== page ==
Do you send your child to school with a thoughtfully packed lunch box and it often returns home untouched? Feel like your kids are surviving purely on air? The Delivery Magazine’s go-to Nutritionist and Herbalist, Jessica Hoskins of Sage & Folk, shares her top ten tricks to creating healthy lunches that your kids will actually want to eat.
Involve your child in the process: Allow your child to have input when planning their lunches for the week ahead. By doing so, you may be surprised to find what your they actually like and dislike, e.g. celery, but perhaps only with hummus. Including your child in the preparation of their food is very beneficial as this strategy will give them a sense of empowerment, which is key to getting the most selective kids to eat healthy food.
Replace refined sugar with healthy alternatives: Our kids are eating three to four times the World Health Organisations recommended daily intake! Too much sugar is not only linked to obesity, but also can affect your child’s behaviour and concentration at school or daycare. Naturally sweet foods such as berries, apples and bananas can provide sweetness to yoghurts or even baked goods. To curb sugar cravings, adding vanilla to healthy foods has been proven to work. Snacking on pumpkin seeds may also be helpful due to their magnesium content which is known to moderate blood glucose levels and affect the body’s response to sugar.
Wrap substitutes: The wheat in bread and wraps can have an inflammatory effect on a child’s digestive system and often takes the place of more nutritious foods. Instead of sandwiches every day, mix it up and try some alternatives such as ‘wraps’ with sliced ham, turkey, rice paper or even lettuce leaves replacing the wrap.
Focus on fresh: The majority of Australians do not eat enough veggies! Fresh vegetables and fruit are packed with phytonutrients and are crucial to good health. I recommend for primary school aged kids to have five servings of colourful vegetables and up to two servings of fruit a day. Try to get as much of these servings into the lunchbox as possible, so that half the battle is won before dinner time. A serving of vegetable is 75g, which is about ½ a cup of veggies, one cup of leafy veggies or one medium vegetable (e.g. carrot). One serving of fruit consists of two small fruits (such as apricots), one medium fruit (e.g. apple) or one cup of berries.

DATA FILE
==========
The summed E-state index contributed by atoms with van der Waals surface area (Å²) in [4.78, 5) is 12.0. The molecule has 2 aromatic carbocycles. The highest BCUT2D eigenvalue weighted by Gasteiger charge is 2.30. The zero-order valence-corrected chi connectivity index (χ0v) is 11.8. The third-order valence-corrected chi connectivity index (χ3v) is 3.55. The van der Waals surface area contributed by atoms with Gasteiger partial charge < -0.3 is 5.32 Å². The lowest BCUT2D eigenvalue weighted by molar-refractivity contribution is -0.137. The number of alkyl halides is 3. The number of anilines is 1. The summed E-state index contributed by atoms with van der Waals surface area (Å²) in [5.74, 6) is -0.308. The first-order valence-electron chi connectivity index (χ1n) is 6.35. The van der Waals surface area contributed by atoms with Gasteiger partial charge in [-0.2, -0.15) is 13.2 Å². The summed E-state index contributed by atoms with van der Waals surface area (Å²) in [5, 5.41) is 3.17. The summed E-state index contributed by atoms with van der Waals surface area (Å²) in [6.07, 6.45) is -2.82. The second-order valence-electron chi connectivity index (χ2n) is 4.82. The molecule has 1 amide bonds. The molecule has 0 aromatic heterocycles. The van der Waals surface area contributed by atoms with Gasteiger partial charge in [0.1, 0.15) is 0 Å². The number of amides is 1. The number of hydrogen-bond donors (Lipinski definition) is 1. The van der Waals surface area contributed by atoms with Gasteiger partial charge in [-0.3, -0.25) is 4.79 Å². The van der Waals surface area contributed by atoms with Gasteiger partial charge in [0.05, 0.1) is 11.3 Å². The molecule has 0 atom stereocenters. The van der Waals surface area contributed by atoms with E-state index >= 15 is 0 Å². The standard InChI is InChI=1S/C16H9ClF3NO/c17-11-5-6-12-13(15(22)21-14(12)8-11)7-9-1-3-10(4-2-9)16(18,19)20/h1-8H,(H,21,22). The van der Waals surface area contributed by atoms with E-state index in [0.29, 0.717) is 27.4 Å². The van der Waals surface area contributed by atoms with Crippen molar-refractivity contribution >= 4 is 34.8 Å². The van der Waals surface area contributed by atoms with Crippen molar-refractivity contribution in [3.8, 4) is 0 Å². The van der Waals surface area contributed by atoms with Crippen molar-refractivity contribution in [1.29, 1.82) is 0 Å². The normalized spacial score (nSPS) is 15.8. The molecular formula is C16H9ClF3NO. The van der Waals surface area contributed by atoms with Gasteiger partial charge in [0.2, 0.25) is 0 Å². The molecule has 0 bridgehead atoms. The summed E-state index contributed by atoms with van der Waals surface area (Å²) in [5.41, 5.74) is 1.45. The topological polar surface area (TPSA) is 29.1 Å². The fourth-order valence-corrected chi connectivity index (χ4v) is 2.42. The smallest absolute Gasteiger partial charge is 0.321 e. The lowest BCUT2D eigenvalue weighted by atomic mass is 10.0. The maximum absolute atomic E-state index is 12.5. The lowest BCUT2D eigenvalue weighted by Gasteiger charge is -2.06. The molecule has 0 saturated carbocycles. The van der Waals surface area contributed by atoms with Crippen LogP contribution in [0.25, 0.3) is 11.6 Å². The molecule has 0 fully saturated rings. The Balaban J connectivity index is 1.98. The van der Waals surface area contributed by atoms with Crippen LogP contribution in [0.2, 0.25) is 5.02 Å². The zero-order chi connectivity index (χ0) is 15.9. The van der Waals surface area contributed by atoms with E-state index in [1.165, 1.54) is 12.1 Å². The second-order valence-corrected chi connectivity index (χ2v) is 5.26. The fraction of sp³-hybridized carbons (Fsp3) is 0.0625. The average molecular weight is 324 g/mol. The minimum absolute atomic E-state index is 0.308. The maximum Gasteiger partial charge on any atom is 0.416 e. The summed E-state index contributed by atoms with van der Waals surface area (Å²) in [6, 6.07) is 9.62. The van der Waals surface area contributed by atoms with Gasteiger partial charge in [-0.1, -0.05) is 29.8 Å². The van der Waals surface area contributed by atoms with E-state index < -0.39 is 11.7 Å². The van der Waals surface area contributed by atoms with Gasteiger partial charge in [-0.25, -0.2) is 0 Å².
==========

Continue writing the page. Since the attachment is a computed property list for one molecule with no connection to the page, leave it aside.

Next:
Dips, dips and more dips: If you’re worried that all of those vegetable won’t get eaten, then include a dip! Most kids will love a dip and they are a great way of getting them to eat veggies. Choose a simple additive free dip that they like or better yet D.I.Y. and sneak in some extra nutrition such as kale in hummus or yoghurt in tzatziki.
Include a healthy treat: A healthy lunch box does not mean missing out on a little indulgence. Include balanced treats such as a chia seed pudding, a (nut free) joy ball or a piece of homemade banana bread to keep things interesting.
Don’t forget protein: Many lunch boxes are high in carbohydrates but very low in protein. Protein is not only essential for growth and development, but also keeps kids fuller for longer. A little left over lamb or a hard-boiled egg can be a great addition to a healthy lunch box.
Swap the spreads: Instead of the generic, often high salt/sugar spreads on sandwiches or crackers, try replacing them with alternatives such as a seed spread (often high in essential nutrients and healthy fats), miso paste (great for its probiotic content) or smashed avocado.
Upgrade regular favourites: If your child loves something and you know for sure they will eat it, find a way to make it even better. For example if your child loves muesli bars, look for a healthy whole grain product without the refined sugar and preservatives, or even try making your own.
Get creative: Mealtimes should be a pleasurable and relaxed experience. Add a little amusement into the lunch box by adding lot of colour and texture and even cutting foods into fun shapes. Occasionally adding a little love note or drawing is such a sweet way to bring joy to a meal time.
Jessica’s latest e-guide, The Nourished Toddler, is available now via her website. You can find more of her wisdom on her Instagram account @sageandfolk
Pictured lunchbox: Seed & Sprout